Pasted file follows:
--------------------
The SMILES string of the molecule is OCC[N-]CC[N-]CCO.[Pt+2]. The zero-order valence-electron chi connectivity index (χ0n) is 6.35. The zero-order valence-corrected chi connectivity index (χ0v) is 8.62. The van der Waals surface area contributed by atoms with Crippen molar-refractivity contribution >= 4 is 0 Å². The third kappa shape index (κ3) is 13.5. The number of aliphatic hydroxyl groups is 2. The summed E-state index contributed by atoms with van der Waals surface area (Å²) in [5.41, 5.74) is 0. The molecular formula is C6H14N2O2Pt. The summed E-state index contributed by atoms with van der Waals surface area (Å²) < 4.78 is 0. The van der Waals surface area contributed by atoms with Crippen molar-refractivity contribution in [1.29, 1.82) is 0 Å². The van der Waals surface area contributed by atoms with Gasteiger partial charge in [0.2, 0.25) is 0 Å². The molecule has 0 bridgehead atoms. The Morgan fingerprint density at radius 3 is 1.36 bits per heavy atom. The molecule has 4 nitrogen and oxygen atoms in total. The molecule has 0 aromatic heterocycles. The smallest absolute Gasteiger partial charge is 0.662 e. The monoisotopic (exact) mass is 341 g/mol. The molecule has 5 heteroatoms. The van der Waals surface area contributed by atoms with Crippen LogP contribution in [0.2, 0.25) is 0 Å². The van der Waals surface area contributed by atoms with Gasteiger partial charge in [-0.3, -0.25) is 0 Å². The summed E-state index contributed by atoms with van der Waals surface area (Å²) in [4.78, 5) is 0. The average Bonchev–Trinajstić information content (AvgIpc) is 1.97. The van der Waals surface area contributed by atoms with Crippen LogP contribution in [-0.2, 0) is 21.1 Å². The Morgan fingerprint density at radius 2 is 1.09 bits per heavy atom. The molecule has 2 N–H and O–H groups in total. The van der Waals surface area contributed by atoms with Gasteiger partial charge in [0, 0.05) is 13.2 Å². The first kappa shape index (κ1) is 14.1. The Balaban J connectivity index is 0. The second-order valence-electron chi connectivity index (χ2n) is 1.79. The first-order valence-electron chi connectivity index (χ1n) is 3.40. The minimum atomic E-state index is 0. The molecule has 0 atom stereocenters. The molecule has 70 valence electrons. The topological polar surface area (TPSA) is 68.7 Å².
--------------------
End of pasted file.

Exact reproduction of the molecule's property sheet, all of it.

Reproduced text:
The SMILES string of the molecule is OCC[N-]CC[N-]CCO.[Pt+2]. The zero-order valence-electron chi connectivity index (χ0n) is 6.35. The zero-order valence-corrected chi connectivity index (χ0v) is 8.62. The van der Waals surface area contributed by atoms with Crippen molar-refractivity contribution >= 4 is 0 Å². The third kappa shape index (κ3) is 13.5. The number of aliphatic hydroxyl groups is 2. The summed E-state index contributed by atoms with van der Waals surface area (Å²) in [5.41, 5.74) is 0. The molecular formula is C6H14N2O2Pt. The summed E-state index contributed by atoms with van der Waals surface area (Å²) < 4.78 is 0. The van der Waals surface area contributed by atoms with Crippen molar-refractivity contribution in [1.29, 1.82) is 0 Å². The van der Waals surface area contributed by atoms with Gasteiger partial charge in [0.2, 0.25) is 0 Å². The molecule has 0 bridgehead atoms. The Morgan fingerprint density at radius 3 is 1.36 bits per heavy atom. The molecule has 4 nitrogen and oxygen atoms in total. The molecule has 0 aromatic heterocycles. The smallest absolute Gasteiger partial charge is 0.662 e. The monoisotopic (exact) mass is 341 g/mol. The molecule has 5 heteroatoms. The van der Waals surface area contributed by atoms with Crippen LogP contribution in [0.2, 0.25) is 0 Å². The van der Waals surface area contributed by atoms with Gasteiger partial charge in [-0.3, -0.25) is 0 Å². The summed E-state index contributed by atoms with van der Waals surface area (Å²) in [4.78, 5) is 0. The average Bonchev–Trinajstić information content (AvgIpc) is 1.97. The van der Waals surface area contributed by atoms with Crippen LogP contribution in [-0.2, 0) is 21.1 Å². The Morgan fingerprint density at radius 2 is 1.09 bits per heavy atom. The molecule has 2 N–H and O–H groups in total. The van der Waals surface area contributed by atoms with Gasteiger partial charge in [0, 0.05) is 13.2 Å². The first kappa shape index (κ1) is 14.1. The Balaban J connectivity index is 0. The second-order valence-electron chi connectivity index (χ2n) is 1.79. The first-order valence-electron chi connectivity index (χ1n) is 3.40. The minimum atomic E-state index is 0. The molecule has 0 atom stereocenters. The molecule has 70 valence electrons. The topological polar surface area (TPSA) is 68.7 Å².